A recent Gallup survey found that 70 percent of U.S. workers are “not engaged” or “actively disengaged” and are emotionally disconnected from their workplaces.
These findings are troubling because high levels of engagement translate into better productivity, creativity, retention and reputation, the not-so-secret sauces of excellence and competitive advantage. The report includes suggestions on how organizations and leaders can turn these scores around, a top-of-mind mission for human resources and other business leaders. Overlooked in this and other analyses is what employees themselves must do to contribute to the engagement of their team members, which ultimately leads to their own engagement. Organizations failing to recognize this are missing a key piece of the engagement puzzle.
We often analogize our workplaces to battlefields — we talk about winning, beating the competition, marketing blitzes, and campaigns. And while going to work is not literally going to war, its demands can be challenging and brutal. What happens on the military’s front lines — surely the most challenging of workplaces — should be considered by any organization striving to build engagement and peak performance.
Several years ago James McPherson, a noted Civil War historian, wrote "For Cause & Comrades: Why Men Fought in the Civil War," a study detailing what motivated rank and file Union and Confederate soldiers to battle selflessly, courageously, and devotedly through years of bloody fighting to further their missions. In part, he concluded that soldiers’ mutual attachment to their buddies often motivated them as much as and sometimes more than the reasons their sides went to war. "Unit cohesion" is a term often used for this finding.
After reading these surveys, I thought about jobs I have had during my career. The work, the benefits, the hours and the pay were important. But when I remembered my best work experiences, my co-workers came to mind. My favorite jobs included: selling women’s shoes and accessories, guiding tours through an upstate New York brewery, investigating or litigating cases at the EEOC, and representing employers in investigations and litigation as a management attorney.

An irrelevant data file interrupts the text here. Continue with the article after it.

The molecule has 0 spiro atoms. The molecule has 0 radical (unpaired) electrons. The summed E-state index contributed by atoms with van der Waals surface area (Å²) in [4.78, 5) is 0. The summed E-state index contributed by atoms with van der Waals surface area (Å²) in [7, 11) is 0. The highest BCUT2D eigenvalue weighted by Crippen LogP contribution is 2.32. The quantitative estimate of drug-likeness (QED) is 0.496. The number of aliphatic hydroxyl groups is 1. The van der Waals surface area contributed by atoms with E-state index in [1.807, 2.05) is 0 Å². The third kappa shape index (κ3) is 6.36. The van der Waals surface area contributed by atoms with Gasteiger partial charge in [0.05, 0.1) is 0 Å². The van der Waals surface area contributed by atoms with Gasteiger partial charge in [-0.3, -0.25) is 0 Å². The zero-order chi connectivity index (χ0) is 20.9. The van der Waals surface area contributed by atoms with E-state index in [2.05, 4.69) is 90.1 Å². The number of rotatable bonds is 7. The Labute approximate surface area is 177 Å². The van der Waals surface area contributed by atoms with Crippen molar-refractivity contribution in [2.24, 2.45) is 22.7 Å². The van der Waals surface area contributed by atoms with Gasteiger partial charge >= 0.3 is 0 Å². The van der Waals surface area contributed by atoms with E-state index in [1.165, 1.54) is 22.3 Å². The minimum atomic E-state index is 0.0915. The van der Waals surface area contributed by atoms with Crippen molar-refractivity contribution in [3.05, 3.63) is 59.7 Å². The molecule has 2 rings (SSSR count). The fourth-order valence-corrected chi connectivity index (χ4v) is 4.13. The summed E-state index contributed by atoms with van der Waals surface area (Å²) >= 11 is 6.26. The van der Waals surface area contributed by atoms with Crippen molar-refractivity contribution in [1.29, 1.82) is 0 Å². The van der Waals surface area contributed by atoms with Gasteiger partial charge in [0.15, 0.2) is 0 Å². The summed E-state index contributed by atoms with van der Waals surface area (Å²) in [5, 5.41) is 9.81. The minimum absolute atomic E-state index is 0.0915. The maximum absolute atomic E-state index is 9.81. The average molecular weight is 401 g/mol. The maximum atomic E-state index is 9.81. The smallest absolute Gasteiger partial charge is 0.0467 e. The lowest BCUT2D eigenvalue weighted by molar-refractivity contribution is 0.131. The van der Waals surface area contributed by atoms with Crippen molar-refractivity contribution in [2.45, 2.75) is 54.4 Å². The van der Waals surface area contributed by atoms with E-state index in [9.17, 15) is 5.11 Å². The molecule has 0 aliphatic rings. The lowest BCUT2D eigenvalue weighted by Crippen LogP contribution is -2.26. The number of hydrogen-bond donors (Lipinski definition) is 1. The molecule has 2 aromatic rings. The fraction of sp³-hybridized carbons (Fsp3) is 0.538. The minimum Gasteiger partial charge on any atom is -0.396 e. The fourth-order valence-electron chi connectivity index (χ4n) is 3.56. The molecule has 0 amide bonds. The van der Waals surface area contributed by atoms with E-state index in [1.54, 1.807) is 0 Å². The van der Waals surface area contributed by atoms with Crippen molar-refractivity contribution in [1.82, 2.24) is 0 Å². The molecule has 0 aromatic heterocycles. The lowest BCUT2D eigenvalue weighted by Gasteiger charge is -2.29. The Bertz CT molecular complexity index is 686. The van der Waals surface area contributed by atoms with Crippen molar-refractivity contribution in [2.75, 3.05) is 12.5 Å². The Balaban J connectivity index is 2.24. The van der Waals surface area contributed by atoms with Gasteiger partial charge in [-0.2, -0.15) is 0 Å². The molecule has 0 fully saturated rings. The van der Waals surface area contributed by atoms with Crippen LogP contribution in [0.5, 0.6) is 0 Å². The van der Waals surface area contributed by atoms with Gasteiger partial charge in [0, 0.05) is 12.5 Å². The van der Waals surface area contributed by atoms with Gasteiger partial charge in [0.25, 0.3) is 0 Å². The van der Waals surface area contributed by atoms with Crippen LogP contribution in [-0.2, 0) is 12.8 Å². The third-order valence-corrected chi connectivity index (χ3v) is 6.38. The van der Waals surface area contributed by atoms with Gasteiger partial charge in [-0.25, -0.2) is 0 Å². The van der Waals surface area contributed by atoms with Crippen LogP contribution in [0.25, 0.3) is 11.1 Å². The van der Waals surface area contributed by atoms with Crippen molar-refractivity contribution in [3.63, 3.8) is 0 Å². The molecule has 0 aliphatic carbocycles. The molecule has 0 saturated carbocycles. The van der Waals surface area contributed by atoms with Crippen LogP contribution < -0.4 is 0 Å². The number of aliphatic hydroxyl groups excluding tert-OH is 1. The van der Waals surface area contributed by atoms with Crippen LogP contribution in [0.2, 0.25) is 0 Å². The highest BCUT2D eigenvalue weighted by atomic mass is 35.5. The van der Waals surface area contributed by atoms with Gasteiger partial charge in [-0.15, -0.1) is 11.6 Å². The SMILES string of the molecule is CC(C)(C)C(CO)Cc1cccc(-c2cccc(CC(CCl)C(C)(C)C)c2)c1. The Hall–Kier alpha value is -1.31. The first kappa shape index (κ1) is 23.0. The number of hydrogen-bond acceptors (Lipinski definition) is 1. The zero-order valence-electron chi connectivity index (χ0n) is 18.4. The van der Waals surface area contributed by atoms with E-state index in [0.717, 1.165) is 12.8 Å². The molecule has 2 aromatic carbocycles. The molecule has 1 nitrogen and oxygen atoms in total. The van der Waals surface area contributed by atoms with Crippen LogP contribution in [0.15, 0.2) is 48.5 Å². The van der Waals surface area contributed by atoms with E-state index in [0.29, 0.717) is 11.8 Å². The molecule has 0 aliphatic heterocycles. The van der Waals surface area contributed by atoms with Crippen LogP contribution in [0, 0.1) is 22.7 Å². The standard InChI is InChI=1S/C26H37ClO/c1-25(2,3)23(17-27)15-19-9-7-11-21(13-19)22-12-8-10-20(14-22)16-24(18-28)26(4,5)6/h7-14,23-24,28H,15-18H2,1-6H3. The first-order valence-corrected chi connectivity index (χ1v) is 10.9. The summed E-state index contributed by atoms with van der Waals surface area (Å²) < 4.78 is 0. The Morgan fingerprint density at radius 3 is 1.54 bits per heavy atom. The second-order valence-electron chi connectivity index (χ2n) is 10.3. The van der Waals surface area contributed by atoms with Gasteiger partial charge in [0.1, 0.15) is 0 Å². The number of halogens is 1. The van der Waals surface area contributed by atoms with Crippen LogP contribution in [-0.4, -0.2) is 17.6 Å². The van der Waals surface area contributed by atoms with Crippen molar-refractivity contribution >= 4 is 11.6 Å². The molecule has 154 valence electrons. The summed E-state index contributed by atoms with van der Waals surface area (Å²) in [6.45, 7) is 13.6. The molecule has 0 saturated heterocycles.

In each instance, the bonds I had with my co-workers — the shared challenges, pressures and responsibilities, our inside jokes, the personal problems we advised each other on, the periodic frustrations we dealt with caused by this leader or that, and how we worked through them together — made my jobs memorable. These bonds played a big part in determining why I, and I believe the majority of my co-workers, liked my job and felt attached to my workplaces and committed to what I did. We weren’t at war in any of these jobs, of course, but in our own way we worked as cohesive units.
Whether it’s the military, government service, or any sort of collective work activity, if we want to increase engagement, we need to consider actions that help team members bond and work effectively with their co-workers, apart from the relationships they have directly with their supervisors.
Relying on posters, slick videos and emails to build these employee ties is not the answer. What’s required is a process where work ties are built among colleagues who trust one another. Leaders can have a critical role – how they act will set the tone for others and make a large measure of work purposeful, if not enjoyable. But building engagement is not solely a leadership responsibility. In fact, even when leadership is less than ideal, strongly engaged teams can still achieve high levels of excellence, build their own cultural performance standards and remain committed to their enterprise’s mission and values.
Employees should be given responsibilities to build communities and team effectiveness. They need to know that as part of their job, employees’ core professional responsibilities are to:
Treat one another respectfully and inclusively in all routine and daily interactions. These phrases need to be defined specifically, and each individual should recognize his/her behavioral responsibilities are linked to obtaining personal and organizational objectives.
Develop skills to talk about divisive issues, work through their differences, apologize or accept explanations for misunderstandings and then move on.
- Know who the organization’s internal resources are for getting help, and go to them when problems can’t be resolved among themselves.
All of the above should be seen for what they are — parts of a commitment to improve organizational effectiveness that thrives when employees are engaged with their jobs — and with one another.
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